When the pact was signed with a two-day window before the truce, some last-minute jockeying for position was expected.
But the intensity and scope of the violence raised concerns that the agreement signed this week, rife with ill-defined and ambiguous provisions, might prove as ineffective as the first cease-fire pact, signed in September.
Artillery shelling and gunfire reverberated in the area around Debaltseve, a strategic rail hub where rebels were said to have severed the last land route into town, leaving government forces surrounded.
At least 18 people were reported to have died there.
Fighting flared in many towns.
Two people were killed and six wounded in an artillery strike in the Ukrainian-controlled town of Shchastya, near rebel-held Luhansk.
A Ukrainian military spokesman, Colonel Andriy Lysenko, said 11 Ukrainian soldiers had been killed and 40 wounded in fighting after the cease-fire agreement.
Mr. Lysenko said separatists had fired artillery rounds at over 30 towns and villages in the east.
In a sign that the Ukrainian Army, too, was trying to land blows before midnight on Saturday, three children were reported killed by artillery fire in the rebel-held town of Horlivka.
Shells struck a hospital in Donetsk, a rebel spokesman said.
Some of the heaviest fighting broke out along a poorly defended, 31-mile Ukrainian supply route into Debaltseve within hours of the signing of the peace agreement.
Soldiers and medical crews interviewed at a hospital in Artemivsk said the rebels now controlled the road, and as evidence pointed to the ambulances and resupply trucks blown up by mines that now pepper a stretch of the route.
The Ukrainian military was reeling from the assault.
Rumbling over the snowy steppe, a line of rebel tanks assaulted one Ukrainian stronghold on the road, according to soldiers at a hospital in Artemivsk.
Soldiers hunkering down in pillboxes at positions along the road were trying to hold out until Saturday, Sgt. Valeri Dedkivsky said, adding that even then he had little faith the cease-fire would take effect as scheduled.
He stood Friday morning at the last Ukrainian checkpoint and gazed over a now mined and inaccessible stretch of the supply road, watching smoke swirl up from three burning Ukrainian military trucks.
“Our brothers are dying right now,” he said.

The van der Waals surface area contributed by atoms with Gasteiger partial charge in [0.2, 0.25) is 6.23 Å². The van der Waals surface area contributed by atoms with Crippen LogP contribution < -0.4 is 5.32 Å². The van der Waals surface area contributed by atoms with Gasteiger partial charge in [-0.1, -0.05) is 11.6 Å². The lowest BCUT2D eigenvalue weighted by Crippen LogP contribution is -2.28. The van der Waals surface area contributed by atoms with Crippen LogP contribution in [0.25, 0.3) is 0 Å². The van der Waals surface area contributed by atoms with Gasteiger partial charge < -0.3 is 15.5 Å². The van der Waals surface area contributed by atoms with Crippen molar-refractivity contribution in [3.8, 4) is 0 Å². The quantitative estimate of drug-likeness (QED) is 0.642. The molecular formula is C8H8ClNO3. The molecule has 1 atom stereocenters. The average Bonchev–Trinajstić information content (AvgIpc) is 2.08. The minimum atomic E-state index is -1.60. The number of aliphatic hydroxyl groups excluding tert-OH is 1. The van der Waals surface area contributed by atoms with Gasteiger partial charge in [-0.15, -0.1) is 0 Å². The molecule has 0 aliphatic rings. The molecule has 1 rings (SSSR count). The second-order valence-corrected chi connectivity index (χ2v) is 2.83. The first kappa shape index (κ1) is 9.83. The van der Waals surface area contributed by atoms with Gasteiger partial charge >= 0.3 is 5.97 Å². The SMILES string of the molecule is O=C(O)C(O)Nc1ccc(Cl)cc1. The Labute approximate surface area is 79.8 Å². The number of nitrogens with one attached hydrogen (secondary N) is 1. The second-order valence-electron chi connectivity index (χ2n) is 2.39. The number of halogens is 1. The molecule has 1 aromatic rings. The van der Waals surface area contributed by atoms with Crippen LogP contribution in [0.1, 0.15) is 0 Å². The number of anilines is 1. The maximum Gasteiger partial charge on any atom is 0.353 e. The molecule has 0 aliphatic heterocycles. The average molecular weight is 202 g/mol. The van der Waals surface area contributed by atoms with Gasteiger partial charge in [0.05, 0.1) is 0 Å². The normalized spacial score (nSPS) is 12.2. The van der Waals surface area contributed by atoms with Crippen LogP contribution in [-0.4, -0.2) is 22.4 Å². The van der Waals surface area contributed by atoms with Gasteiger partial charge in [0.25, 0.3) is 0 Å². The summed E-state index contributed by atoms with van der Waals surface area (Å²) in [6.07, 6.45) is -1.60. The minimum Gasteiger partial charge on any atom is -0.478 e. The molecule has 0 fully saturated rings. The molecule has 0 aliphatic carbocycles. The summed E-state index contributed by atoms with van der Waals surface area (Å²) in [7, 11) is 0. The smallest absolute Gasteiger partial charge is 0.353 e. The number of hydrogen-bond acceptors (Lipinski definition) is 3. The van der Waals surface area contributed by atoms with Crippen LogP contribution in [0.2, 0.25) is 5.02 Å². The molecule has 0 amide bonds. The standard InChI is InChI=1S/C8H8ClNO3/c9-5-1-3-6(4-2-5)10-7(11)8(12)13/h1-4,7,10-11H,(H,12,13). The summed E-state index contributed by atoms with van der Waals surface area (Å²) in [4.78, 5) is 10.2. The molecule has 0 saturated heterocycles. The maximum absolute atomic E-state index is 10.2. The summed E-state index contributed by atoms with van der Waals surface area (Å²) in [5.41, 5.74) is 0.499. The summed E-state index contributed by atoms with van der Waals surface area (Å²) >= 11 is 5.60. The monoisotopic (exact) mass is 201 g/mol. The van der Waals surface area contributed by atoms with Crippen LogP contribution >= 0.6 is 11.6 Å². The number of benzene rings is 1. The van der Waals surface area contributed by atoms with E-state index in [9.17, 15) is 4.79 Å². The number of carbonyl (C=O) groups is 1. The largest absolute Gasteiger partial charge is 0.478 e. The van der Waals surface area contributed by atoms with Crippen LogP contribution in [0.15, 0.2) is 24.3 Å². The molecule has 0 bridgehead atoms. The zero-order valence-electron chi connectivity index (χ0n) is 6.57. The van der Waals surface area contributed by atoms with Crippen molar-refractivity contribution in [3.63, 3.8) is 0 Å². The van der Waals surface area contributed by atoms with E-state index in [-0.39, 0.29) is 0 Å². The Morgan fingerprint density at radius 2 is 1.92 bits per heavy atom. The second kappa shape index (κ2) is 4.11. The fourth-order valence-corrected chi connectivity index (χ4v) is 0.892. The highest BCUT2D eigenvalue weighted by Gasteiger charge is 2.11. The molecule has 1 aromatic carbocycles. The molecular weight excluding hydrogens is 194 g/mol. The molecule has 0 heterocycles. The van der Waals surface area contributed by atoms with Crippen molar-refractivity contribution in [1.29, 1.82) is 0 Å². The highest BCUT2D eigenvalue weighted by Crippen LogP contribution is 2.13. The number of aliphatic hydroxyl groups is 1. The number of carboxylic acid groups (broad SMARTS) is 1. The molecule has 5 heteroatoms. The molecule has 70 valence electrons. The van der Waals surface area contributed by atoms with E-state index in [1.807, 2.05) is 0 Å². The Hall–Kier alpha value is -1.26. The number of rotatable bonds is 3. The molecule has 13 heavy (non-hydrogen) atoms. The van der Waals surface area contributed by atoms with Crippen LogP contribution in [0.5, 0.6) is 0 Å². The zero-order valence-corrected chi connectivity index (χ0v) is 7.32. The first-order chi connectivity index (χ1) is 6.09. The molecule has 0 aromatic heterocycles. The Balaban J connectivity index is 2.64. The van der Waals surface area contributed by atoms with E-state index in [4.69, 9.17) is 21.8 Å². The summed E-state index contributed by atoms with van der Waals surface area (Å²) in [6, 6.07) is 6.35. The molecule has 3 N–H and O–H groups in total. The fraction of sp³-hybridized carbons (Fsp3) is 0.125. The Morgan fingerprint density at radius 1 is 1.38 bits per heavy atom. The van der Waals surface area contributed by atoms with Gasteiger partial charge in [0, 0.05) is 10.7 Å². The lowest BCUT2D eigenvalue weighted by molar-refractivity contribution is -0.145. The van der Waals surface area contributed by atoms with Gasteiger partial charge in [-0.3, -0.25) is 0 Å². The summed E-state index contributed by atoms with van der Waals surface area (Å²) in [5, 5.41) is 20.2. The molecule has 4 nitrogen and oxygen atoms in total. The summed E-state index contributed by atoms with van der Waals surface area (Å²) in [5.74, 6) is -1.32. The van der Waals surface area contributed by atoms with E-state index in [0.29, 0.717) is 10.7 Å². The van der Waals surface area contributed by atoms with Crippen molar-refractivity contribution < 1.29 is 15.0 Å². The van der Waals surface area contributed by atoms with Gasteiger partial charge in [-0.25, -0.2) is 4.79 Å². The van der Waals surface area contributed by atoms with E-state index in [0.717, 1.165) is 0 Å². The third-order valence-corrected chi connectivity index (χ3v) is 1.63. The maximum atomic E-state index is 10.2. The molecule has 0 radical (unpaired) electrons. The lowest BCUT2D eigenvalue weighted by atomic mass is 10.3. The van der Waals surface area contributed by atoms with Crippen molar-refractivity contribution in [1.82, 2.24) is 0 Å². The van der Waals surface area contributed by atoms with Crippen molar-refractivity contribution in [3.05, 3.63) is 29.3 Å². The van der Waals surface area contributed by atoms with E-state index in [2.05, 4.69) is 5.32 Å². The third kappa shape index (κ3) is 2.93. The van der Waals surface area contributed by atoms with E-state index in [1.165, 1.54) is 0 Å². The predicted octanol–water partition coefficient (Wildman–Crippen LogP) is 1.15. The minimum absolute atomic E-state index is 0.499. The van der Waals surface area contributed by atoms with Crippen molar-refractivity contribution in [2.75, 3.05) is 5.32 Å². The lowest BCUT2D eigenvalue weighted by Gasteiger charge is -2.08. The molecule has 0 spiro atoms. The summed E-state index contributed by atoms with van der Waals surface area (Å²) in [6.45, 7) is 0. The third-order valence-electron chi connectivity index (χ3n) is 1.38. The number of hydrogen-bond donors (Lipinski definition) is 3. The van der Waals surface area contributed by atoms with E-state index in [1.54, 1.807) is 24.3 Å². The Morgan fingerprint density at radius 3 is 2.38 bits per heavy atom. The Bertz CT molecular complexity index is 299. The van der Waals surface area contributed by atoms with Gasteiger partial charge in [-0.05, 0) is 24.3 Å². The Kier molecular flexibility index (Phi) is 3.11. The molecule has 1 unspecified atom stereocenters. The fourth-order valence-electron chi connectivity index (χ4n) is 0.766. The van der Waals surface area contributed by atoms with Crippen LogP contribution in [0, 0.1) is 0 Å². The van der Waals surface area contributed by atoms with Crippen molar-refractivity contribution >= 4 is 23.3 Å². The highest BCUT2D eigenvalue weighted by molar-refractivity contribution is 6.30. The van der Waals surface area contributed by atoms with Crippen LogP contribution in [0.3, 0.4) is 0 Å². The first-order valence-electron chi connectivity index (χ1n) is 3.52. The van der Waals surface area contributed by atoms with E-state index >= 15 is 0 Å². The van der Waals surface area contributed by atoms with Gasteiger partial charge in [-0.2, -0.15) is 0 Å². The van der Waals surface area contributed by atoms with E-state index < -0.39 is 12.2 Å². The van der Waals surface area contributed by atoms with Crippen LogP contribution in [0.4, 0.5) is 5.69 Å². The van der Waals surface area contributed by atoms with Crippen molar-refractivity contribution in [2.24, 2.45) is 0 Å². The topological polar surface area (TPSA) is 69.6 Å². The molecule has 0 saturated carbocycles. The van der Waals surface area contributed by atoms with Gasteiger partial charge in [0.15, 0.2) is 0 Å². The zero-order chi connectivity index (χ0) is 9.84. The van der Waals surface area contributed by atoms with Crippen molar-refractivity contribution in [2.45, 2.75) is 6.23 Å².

“This delay was not for us.”
In Washington, the State Department spokeswoman, Jen Psaki, called the involvement of Russian troops in the attack on Debaltseve a violation of the spirit of the cease-fire agreement.
“The Russian military has deployed a large amount of artillery and multiple rocket launcher systems around Debaltseve, where it is shelling Ukrainian positions,” Ms. Psaki said, reading a prepared statement.
“We are confident that these are Russian military, not separatist systems.”
Ms. Psaki said that the Russian military had moved air defense units near the town, and that the United States had reliable reports that Russia was preparing a large shipment of supplies to pro-Russian forces.
The Russians have insisted they are not assisting the separatists, and there were no firsthand reports of Russian troops engaged in battle.
But in a proxy war, NATO and Western analysts say, Russian troops have consistently operated in the background, supplying, training and guiding the rebels.
President Vladimir V. Putin of Russia, Chancellor Angela Merkel of Germany and President François Hollande of France joined President Petro O. Poroshenko of Ukraine in negotiating the truce agreement reached on Thursday in Minsk, Belarus — the second in the nearly year-old eastern Ukraine war.
At the time, American officials warned the Kremlin and the separatists not to try to seize new territory before the cease-fire takes effect.
“Any effort to grab more land between now and Saturday night will seriously undercut this agreement,” a senior Obama administration official told reporters.